Into The Outdoors: “Dog Days”


As we all know, we are almost into the “dog days” of August. It’s hard to believe how fast things go after the Fourth of July. There are lots of explanations for the origin of the term, but here are two of the most common. One is the belief that dogs have a greater tendency to “go mad,” or contract rabies during August. The other is that a dog, for whatever reason, becomes more amorous at this time.  While these stories are quaint, they have no basis in fact and are, when you come right down to it, ridiculous.  

There is a lot of dog days folklore regarding water, and most of it is bad.  Many people in my age group can remember the horror of polio season, which came around in late summer, before the development of the Salk vaccine.  Many people, including my mother, believed that polio might be spread by the foamy scum that is common in rivers and creeks during this time of year.  Special fear was directed at mosquitoes and other bugs which hatch in water.

There were, and still are, many myths surrounding fishing in August.  Many people still believe to this day that pike, muskies and walleyes lose their teeth during August, and that other fish just quit eating.  Of course, none of this is true.  The fact of the matter is that fish neither lose their teeth nor quit eating during August.  They just change their habits a bit, so the angler, in order to be successful, must do likewise.

Since it is fishing time, let’s take a little look at what might be the most overlooked item in the angler’s arsenal.  That would be the sinker.  There are many varieties out there. Probably the best known and most widely used is the splitshot. They are, of course the primary sinker used in trout fishing.  They also, however, come into play when fishing in a pond or lake, or when fishing the river from the bank.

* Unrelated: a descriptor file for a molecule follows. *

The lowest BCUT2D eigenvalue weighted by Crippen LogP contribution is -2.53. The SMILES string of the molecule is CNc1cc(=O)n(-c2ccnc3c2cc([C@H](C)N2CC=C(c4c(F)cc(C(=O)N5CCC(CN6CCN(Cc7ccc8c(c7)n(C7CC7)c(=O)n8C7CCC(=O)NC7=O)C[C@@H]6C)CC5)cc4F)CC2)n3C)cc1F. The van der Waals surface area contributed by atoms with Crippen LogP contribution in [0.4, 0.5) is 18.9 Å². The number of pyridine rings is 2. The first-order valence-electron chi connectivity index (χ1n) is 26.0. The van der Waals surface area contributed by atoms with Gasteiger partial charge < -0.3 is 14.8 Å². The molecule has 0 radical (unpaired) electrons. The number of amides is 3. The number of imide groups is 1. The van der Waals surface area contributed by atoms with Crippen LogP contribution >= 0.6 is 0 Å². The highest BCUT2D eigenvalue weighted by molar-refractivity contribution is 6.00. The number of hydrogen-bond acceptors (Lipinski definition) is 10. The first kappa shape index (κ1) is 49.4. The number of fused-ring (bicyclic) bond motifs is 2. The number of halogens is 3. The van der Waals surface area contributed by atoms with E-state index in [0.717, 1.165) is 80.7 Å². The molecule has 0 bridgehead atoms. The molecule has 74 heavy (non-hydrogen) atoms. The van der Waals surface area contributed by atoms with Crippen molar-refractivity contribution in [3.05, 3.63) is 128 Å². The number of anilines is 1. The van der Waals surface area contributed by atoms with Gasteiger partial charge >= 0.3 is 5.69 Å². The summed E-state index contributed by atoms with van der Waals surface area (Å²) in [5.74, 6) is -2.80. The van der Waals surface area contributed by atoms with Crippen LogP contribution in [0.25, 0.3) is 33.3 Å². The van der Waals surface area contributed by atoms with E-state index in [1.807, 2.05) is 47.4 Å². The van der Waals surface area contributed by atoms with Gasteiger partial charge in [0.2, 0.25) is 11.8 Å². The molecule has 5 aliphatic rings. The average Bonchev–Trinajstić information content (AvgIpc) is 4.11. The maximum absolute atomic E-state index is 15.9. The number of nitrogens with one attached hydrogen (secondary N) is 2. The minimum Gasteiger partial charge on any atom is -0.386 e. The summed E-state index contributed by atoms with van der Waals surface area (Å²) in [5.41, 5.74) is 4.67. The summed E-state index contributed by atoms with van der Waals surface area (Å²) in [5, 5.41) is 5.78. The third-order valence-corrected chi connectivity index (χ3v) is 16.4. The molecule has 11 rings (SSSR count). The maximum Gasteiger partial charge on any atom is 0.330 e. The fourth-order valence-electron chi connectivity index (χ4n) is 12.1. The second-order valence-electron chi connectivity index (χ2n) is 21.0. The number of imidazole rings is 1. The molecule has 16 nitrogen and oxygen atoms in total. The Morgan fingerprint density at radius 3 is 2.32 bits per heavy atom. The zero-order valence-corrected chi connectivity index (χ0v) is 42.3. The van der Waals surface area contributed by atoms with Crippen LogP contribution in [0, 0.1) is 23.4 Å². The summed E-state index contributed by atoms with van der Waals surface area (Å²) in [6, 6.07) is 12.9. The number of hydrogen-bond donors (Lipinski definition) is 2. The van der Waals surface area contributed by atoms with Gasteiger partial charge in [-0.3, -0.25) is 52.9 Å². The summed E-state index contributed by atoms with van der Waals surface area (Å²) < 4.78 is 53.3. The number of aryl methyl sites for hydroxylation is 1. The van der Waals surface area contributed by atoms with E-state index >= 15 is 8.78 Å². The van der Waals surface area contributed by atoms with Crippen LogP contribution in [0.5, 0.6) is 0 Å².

One of my personal favorites is the bullet sinker.  True to its name, it is shaped somewhat like a bullet, with a hole running its length for threading the line. The main advantage of this shape of sinker is that, when retrieving it, it is a bit less likely, due to its pointed shape, to hang up.  It still happens, but saving even a few snags is well worth it.

Then, we have the egg sinker. As is apparent by its name, it is shaped like an egg, once again a hole running through it lengthwise. These, too, are somewhat resistant to snags, but I prefer the bullet.

These are by no means the only sinker shapes available. They are, however, probably the most commonly seen.

For many years, sinkers were made exclusively of lead. Nowadays, due to environmental concerns, steel sinkers are widely available, especially from Eagle Claw. I have used them from time to time. They are made of steel. It should be noted that they are lighter in weight than lead, and you must adjust accordingly.

In closing, the Allegheny is looking good, and the fish are biting. There is no telling how long that will last, so get out there and enjoy it. Steiner’s Outdoors and more sponsors catfish contests. By the time you read this, the latest one will be over. Keep an eye out for future events.

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